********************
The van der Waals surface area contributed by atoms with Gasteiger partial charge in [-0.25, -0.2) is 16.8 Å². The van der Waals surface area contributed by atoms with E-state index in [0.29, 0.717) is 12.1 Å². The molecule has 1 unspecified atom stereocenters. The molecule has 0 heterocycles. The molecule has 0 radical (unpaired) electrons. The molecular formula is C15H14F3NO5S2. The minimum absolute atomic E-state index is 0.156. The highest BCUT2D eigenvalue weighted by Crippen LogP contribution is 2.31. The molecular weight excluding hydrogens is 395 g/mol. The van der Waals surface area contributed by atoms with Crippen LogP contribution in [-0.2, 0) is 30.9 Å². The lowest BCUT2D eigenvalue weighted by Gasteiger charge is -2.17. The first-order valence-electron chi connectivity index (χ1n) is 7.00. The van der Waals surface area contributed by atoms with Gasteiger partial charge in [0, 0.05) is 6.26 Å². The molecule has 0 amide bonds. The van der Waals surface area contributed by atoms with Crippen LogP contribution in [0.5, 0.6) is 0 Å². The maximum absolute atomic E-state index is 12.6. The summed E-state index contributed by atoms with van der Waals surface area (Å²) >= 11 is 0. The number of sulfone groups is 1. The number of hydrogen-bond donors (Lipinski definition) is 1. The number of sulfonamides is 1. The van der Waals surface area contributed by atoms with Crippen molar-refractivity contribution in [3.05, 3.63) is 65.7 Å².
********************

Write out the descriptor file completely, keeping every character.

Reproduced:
The van der Waals surface area contributed by atoms with Gasteiger partial charge in [-0.25, -0.2) is 16.8 Å². The van der Waals surface area contributed by atoms with E-state index in [0.29, 0.717) is 12.1 Å². The molecule has 1 unspecified atom stereocenters. The molecule has 0 heterocycles. The molecule has 0 radical (unpaired) electrons. The molecular formula is C15H14F3NO5S2. The minimum absolute atomic E-state index is 0.156. The highest BCUT2D eigenvalue weighted by Crippen LogP contribution is 2.31. The molecular weight excluding hydrogens is 395 g/mol. The van der Waals surface area contributed by atoms with Crippen LogP contribution in [-0.2, 0) is 30.9 Å². The lowest BCUT2D eigenvalue weighted by Gasteiger charge is -2.17. The first-order valence-electron chi connectivity index (χ1n) is 7.00. The van der Waals surface area contributed by atoms with Gasteiger partial charge in [0, 0.05) is 6.26 Å². The molecule has 0 amide bonds. The van der Waals surface area contributed by atoms with Crippen LogP contribution in [0.5, 0.6) is 0 Å². The maximum absolute atomic E-state index is 12.6. The summed E-state index contributed by atoms with van der Waals surface area (Å²) >= 11 is 0. The number of sulfone groups is 1. The number of hydrogen-bond donors (Lipinski definition) is 1. The number of sulfonamides is 1. The van der Waals surface area contributed by atoms with Crippen molar-refractivity contribution in [3.05, 3.63) is 65.7 Å².